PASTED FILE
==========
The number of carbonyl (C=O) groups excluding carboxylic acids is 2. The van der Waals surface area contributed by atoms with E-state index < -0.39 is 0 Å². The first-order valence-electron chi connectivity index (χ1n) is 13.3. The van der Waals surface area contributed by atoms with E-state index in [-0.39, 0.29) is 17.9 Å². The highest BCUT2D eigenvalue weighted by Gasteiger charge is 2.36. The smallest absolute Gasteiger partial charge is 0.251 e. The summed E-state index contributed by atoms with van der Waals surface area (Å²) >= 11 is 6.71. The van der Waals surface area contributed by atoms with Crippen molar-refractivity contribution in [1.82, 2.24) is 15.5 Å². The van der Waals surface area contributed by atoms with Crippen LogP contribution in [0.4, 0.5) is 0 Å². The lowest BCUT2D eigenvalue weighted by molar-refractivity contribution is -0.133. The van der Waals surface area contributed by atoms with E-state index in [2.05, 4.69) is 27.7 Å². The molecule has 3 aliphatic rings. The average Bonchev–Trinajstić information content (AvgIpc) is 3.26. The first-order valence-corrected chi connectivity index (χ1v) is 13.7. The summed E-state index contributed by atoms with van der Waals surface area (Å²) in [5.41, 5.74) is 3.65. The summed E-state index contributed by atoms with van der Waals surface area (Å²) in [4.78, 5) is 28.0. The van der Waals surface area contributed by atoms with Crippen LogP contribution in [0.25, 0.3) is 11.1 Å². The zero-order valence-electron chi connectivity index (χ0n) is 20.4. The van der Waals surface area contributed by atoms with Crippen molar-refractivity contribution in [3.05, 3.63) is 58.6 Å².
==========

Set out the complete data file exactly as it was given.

The number of carbonyl (C=O) groups excluding carboxylic acids is 2. The van der Waals surface area contributed by atoms with E-state index < -0.39 is 0 Å². The first-order valence-electron chi connectivity index (χ1n) is 13.3. The van der Waals surface area contributed by atoms with E-state index in [-0.39, 0.29) is 17.9 Å². The highest BCUT2D eigenvalue weighted by Gasteiger charge is 2.36. The smallest absolute Gasteiger partial charge is 0.251 e. The summed E-state index contributed by atoms with van der Waals surface area (Å²) >= 11 is 6.71. The van der Waals surface area contributed by atoms with Crippen molar-refractivity contribution in [1.82, 2.24) is 15.5 Å². The van der Waals surface area contributed by atoms with Crippen LogP contribution in [0.4, 0.5) is 0 Å². The lowest BCUT2D eigenvalue weighted by molar-refractivity contribution is -0.133. The van der Waals surface area contributed by atoms with E-state index in [2.05, 4.69) is 27.7 Å². The molecule has 3 aliphatic rings. The average Bonchev–Trinajstić information content (AvgIpc) is 3.26. The first-order valence-corrected chi connectivity index (χ1v) is 13.7. The summed E-state index contributed by atoms with van der Waals surface area (Å²) in [5.41, 5.74) is 3.65. The summed E-state index contributed by atoms with van der Waals surface area (Å²) in [4.78, 5) is 28.0. The van der Waals surface area contributed by atoms with Crippen LogP contribution in [0.25, 0.3) is 11.1 Å². The zero-order valence-electron chi connectivity index (χ0n) is 20.4. The van der Waals surface area contributed by atoms with Crippen molar-refractivity contribution in [3.05, 3.63) is 58.6 Å².